Yes, failure IS an option (unless you live in a bubble.)

Failure? Say what? You mean like the time my sister got the dance company solo instead of me? The time I poured my soul into a DECA competetive event, only to receive a 63%? The time I showed up for my calculus exam without a calculator and the professor [understandably] looked at me like I was an idiot? The time I nearly got fired for going off-script during a teaching job? The time- nay, multiple times- a publisher has politely rejected my manuscript?

The time I sewed my kid a doll so deformed that it’s freaky little painted-on face scared one of his classmates?


Behold the terrifying fruit of my legitimate effort.

I could go on.

I openly offer these examples in order illustrate how failure and setbacks are a part of everyone’s life. (A life lived outside of an insulated bubble anyway.)

However. In my clinical practice, I encounter adults and children time and time again who meet life’s setbacks with catastrophic devestation and self-loathing. These distorted ways of thinking are both the result of depression and the cause of the unhealthy behaviors  that maintain depression. It’s a vicious cycle.

I see the inability to tolerate failure in the teen who openly proclaims himself the next John Nash and his teachers morons, despite the fact that he’s failing Geometry. I see it in the woman who panics and over-eats in her efforts to stifle the intolerable reality that she has lost her temper on her child once again. I see it in the business owner who ignores customer service complaints, thereby running his store into the ground.  And it is through witnessing countless similar scenarios that I know that this is true: The only way around unhealthy defense mechanisms, avoidance, and utter self-sabotage is to tolerate the inevitable reality of failure.

Only after the defenses and games and distortions are dropped can we strive to overcome setbacks, or at the very least grow from them. Only after limitations are acknowledged can the teenager ask for extra help with his geometry proofs and begin to attack his looming pile of homework. Only after she acknowledges that she is a human with limits on her frustration tolerance (and not a robot) can a mother see that she needs some help and relaxation. Only after the entrepreneur faces his complaints can he address them and meet his business goals.

So. How DOES one learn to tolerate “failure”? When setbacks happen, how do we simply accept them matter-of-factly with  neither catastrophic nor personally meaningful interpretation?

Here are some important realities to keep in mind when experiencing your own setbacks and when guiding your children through theirs:

1)  You, like everybody else, were born with certain limitations and strengths. And that’s okay. There are actually a variety of unique skills, intelligences, and impressive characteristics that should not be overlooked simply because our society only seems to celebrate two particular skills. (Which skills? “Book smarts” and “being born rich and beautiful and leaking your sex tape.” Duh.).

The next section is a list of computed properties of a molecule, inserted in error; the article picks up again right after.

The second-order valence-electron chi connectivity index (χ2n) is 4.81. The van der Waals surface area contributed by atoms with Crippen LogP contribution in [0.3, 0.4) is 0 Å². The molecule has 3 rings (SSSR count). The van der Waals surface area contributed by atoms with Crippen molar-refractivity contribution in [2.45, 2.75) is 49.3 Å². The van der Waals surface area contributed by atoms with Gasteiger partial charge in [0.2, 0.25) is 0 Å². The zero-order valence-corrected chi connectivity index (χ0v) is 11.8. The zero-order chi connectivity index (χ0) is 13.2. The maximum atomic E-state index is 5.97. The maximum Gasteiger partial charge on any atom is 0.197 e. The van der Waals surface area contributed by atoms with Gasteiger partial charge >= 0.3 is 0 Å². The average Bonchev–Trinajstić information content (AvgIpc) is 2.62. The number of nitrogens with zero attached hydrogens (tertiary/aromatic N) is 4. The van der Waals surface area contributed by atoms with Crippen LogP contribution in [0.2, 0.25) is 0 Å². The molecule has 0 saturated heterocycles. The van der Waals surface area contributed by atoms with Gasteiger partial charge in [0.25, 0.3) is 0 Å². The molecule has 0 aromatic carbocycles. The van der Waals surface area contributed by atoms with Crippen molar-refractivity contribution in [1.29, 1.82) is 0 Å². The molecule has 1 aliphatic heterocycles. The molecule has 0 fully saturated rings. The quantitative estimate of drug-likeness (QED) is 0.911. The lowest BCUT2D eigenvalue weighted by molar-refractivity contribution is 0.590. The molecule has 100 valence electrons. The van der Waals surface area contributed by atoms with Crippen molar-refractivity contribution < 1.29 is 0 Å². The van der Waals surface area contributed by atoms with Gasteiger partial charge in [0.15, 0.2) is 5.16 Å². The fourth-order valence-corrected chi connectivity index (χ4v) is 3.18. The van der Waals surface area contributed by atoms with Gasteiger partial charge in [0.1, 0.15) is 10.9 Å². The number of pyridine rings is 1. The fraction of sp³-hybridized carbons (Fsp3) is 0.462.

2) You, like everybody else, are probably comparing your growth areas to everyone else’s strengths. Notice when you’re doing that, and STOP IT ALREADY!


3) A “growth mentality” beats a “stagnant mindset” when it comes to self-concept and mental health. In other words, remember that, even if something doesn’t come easily, it is possible to  accomplish growth through practice and effort. (Just because a person may  have a harder time with organization and fractions does not mean he can’t get a daily planner and some tutoring to reach his goals.) I see too many people give up just because they avoid the perceived “failure” that something is not innately easy for threm.

4) The icky fall-out from setbacks is temporary, even though it may feel permanent.

5) The icky fall-out from the setback is specific to a situation, despite the fact that it may feel like it means your WHOLE life is crappy.

6) The icky fall-out from the setback may mean something about one particular aspect of your make-up (it may reflect difficulty with one particular skill, ability, etc.), but it doesn’t capture you in your entirety. Nor does it dictate your worth.

7)Remember that failing means you are trying, and failure plus awareness  equals learning.


If everyone thought of “tolerating failure” as a valuable skill instead of a ridiculous exercise in inferiority, there would be a lot less depression in both kids and adults.  Says the psychologist who practices writing all the time despite her natural difficulties with editing, organizing, and forming cohesive, nonrambling sentences. Because growth mentality and tolerating failure.



6 thoughts on “Yes, failure IS an option (unless you live in a bubble.)

  1. As a parent, I feel like it is one of my responsibilities to let my kids fail or lose or do something badly from time to time. Without practice early on, they won’t be equipped to deal with it later. That’s why I beat them at games, or pick them up and tell them they should keep trying, or let them know that it’s okay if they aren’t great at everything because there are some things that mommy can’t even do.

  2. What a great post! What I love is that when we talk about failure the patient will always still say, “Yeah, but it’s better to win.” And you have to smile at that. I’ll link over here on one of my blogs, not sure which yet!

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